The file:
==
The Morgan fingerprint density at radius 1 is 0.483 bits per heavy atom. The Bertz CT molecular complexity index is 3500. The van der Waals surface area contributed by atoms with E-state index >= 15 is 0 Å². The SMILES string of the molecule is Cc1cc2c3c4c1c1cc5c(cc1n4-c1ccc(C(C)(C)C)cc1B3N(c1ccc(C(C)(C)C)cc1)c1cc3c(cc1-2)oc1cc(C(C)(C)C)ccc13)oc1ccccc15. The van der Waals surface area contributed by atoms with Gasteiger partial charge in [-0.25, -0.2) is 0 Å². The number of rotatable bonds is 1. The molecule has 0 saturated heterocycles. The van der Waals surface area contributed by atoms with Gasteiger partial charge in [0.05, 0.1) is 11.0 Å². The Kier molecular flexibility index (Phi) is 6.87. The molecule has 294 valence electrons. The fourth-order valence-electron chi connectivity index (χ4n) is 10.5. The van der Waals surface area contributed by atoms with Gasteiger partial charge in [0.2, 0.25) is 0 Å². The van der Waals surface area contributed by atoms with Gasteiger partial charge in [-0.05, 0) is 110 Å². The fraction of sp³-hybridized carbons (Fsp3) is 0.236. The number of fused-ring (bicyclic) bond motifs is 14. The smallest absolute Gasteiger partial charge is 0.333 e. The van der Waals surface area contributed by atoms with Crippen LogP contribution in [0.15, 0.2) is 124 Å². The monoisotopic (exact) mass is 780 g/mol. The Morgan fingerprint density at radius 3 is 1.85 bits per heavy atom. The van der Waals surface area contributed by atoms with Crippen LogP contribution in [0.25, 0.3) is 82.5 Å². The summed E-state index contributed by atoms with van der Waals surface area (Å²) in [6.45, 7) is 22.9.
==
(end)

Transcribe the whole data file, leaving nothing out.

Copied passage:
The Morgan fingerprint density at radius 1 is 0.483 bits per heavy atom. The Bertz CT molecular complexity index is 3500. The van der Waals surface area contributed by atoms with E-state index >= 15 is 0 Å². The SMILES string of the molecule is Cc1cc2c3c4c1c1cc5c(cc1n4-c1ccc(C(C)(C)C)cc1B3N(c1ccc(C(C)(C)C)cc1)c1cc3c(cc1-2)oc1cc(C(C)(C)C)ccc13)oc1ccccc15. The van der Waals surface area contributed by atoms with Gasteiger partial charge in [-0.25, -0.2) is 0 Å². The number of rotatable bonds is 1. The molecule has 0 saturated heterocycles. The van der Waals surface area contributed by atoms with Gasteiger partial charge in [0.05, 0.1) is 11.0 Å². The Kier molecular flexibility index (Phi) is 6.87. The molecule has 294 valence electrons. The fourth-order valence-electron chi connectivity index (χ4n) is 10.5. The van der Waals surface area contributed by atoms with Gasteiger partial charge in [0.2, 0.25) is 0 Å². The van der Waals surface area contributed by atoms with Gasteiger partial charge in [-0.05, 0) is 110 Å². The fraction of sp³-hybridized carbons (Fsp3) is 0.236. The number of fused-ring (bicyclic) bond motifs is 14. The smallest absolute Gasteiger partial charge is 0.333 e. The van der Waals surface area contributed by atoms with Crippen LogP contribution in [0.15, 0.2) is 124 Å². The monoisotopic (exact) mass is 780 g/mol. The Morgan fingerprint density at radius 3 is 1.85 bits per heavy atom. The van der Waals surface area contributed by atoms with Crippen LogP contribution in [0.25, 0.3) is 82.5 Å². The summed E-state index contributed by atoms with van der Waals surface area (Å²) in [6.45, 7) is 22.9.